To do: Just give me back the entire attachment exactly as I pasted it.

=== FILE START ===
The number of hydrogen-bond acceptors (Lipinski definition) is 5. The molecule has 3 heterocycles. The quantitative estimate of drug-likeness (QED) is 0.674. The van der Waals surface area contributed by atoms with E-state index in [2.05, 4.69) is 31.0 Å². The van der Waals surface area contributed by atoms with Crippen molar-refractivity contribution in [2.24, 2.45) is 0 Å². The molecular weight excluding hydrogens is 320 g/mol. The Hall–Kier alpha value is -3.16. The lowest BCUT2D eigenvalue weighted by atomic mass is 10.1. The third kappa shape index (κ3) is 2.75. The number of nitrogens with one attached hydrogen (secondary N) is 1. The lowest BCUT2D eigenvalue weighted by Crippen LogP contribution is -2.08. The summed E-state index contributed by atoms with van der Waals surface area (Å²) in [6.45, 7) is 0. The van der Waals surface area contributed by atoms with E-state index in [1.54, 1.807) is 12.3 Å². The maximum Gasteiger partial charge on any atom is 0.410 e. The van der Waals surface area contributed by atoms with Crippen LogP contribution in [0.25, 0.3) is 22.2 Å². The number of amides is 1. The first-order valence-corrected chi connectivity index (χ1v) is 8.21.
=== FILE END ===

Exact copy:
The number of hydrogen-bond acceptors (Lipinski definition) is 5. The molecule has 3 heterocycles. The quantitative estimate of drug-likeness (QED) is 0.674. The van der Waals surface area contributed by atoms with E-state index in [2.05, 4.69) is 31.0 Å². The van der Waals surface area contributed by atoms with Crippen molar-refractivity contribution in [2.24, 2.45) is 0 Å². The molecular weight excluding hydrogens is 320 g/mol. The Hall–Kier alpha value is -3.16. The lowest BCUT2D eigenvalue weighted by atomic mass is 10.1. The third kappa shape index (κ3) is 2.75. The number of nitrogens with one attached hydrogen (secondary N) is 1. The lowest BCUT2D eigenvalue weighted by Crippen LogP contribution is -2.08. The summed E-state index contributed by atoms with van der Waals surface area (Å²) in [6.45, 7) is 0. The van der Waals surface area contributed by atoms with E-state index in [1.54, 1.807) is 12.3 Å². The maximum Gasteiger partial charge on any atom is 0.410 e. The van der Waals surface area contributed by atoms with Crippen LogP contribution in [0.25, 0.3) is 22.2 Å². The number of amides is 1. The first-order valence-corrected chi connectivity index (χ1v) is 8.21.